Argentina: days away from a default

The Fernández administration must reach an agreement with the “vulture funds” by Wednesday

Judge Thomas Griesa in 2010.
Judge Thomas Griesa in 2010. M. RAJMIL (EFE)

Argentina finds itself between the devil and the deep blue sea. The country has until Wednesday to escape and thus avoid defaulting on its debt for the second time in 12 years. The devil has many names, but they all refer to one group: the holdout creditors who are demanding full payment on Argentina’s 2002 sovereign debt and refuse to accept a 65.6% cut. President Cristina Fernández de Kirchner calls them “vulture funds.” The deep blue sea also has a few names but perhaps the most precise one is Rights Upon Future Offers (RUFO), the clause that the investors who accepted the discounted exchange bonds signed with Argentina. In short, Argentina now finds itself between “the vultures” and RUFO.

The Argentinean government registered the largest default on record in 2002 when it could not meet its obligations on $82 billion (€61 billion). There was no way to pay that enormous amount unless creditors granted Argentina a considerable discount on its debt. About 92.3% of its debt holders, those whom President Fernández calls “bondholders of good faith,” accepted exchange offers at a 65.6% discount. In order to convince investors to accept these offers, Argentina told them no creditor would get a better deal. The parties signed the RUFO clause by which the Argentinean government guaranteed these creditors’ right to demand the same conditions if another investor were to receive better terms than they had before December 2014. If Argentina, therefore, makes full payment to the “vulture funds,” the investors of good will who accepted the distressed exchange offers could sue the government for full payment on their respective loans.

I want to tell all Argentineans that Argentina is not going to default”

Argentinean President Cristina Fernández de Kirchner

Argentina thus finds itself facing a difficult choice between paying the litigant “vulture funds” $1.5 billion ($1.3 billion plus interest) and violating RUFO, a situation that would allow the “bondholders of good faith” to seek more than $120 billion in compensation, more than four times the current amount of reserves in Argentina’s vaults. Such is the government’s account of its predicament.

The holdouts, however, say the RUFO clause would not be applicable since the government is not making a voluntary offer to the “vultures.” Argentina must pay the suing investment funds in order to comply with a federal court order by Judge Thomas Griesa of the Southern District of New York.

Argentina’s economic advisors say payment would not likely qualify as RUFO violation but they would prefer to avoid any risk. The government, therefore, appealed to Judge Griesa for a deadline extension. If the government were to pay off the holdout investors in six months, in January 2015, there would be no risk of RUFO violation. Judge Griesa, however, has denied the request for a moratorium and has ordered the parties to sit down at the negotiation table with a court-appointed mediator, attorney Daniel Pollack.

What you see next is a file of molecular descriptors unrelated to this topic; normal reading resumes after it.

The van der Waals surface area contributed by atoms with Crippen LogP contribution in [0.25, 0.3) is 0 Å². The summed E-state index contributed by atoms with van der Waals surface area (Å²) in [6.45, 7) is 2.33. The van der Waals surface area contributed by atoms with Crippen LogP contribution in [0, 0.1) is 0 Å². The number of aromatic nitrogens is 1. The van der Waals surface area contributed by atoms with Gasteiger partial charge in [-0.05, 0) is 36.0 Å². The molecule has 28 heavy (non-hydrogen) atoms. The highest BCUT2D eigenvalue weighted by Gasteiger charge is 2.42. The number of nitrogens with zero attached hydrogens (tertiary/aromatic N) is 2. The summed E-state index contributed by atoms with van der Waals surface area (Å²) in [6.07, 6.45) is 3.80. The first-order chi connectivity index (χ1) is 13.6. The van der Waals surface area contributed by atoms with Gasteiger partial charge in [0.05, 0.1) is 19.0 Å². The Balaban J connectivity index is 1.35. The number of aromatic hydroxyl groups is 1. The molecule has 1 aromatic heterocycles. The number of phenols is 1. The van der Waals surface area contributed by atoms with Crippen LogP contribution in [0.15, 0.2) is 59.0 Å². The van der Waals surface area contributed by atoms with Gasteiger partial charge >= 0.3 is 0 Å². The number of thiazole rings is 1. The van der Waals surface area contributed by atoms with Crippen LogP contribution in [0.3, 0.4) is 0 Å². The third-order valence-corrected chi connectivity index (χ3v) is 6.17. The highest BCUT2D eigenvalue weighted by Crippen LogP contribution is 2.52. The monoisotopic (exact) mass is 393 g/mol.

Argentina registered the largest default on record in 2002 when it could not meet its obligations on $82 billion

Until now, their talks have been a series of non-negotiations. The funds and the government have accused and discredited one another through statements to the press in Argentina and the United States. On Thursday, President Fernández tightened the thumbscrews. “I want to tell all Argentineans, I want to tell them that Argentina is not going to default,” she said in a televised statement. “Do you know why? Because of a very simple, vital, elemental reason so obvious that I shouldn’t have to say it. Why do you think we will not default? Because those who default are those who do not pay and Argentina paid… But they will have to find some new terminology that defines the situation when a borrower pays and someone blocks the money from getting to a third party, those third parties here being the holders of the 2005 and 2010 exchange bonds who were acting in good faith.”

Fernández was referring to Argentina’s deposit of $539 million (€401 million) in the Bank of New York Mellon to pay various creditors who accepted the 2005 and 2010 exchange offers. But Griesa, that “someone who blocked” the funds, will not allow these creditors to collect before Argentina pays the three litigant investment funds their $1.5 billion. The grace period to pay “the bondholders of good faith,” and “the vultures” expires on July 30.

On Thursday, The New York Times’s business blog criticized Judge Griesa in a post that later appeared in print in the Friday edition of the newspaper. Chief financial correspondent Floyd Norris said Judge Griesa “had not completely understood the bond transactions that he had been ruling on for years.”

Translation: Dyane Jean François

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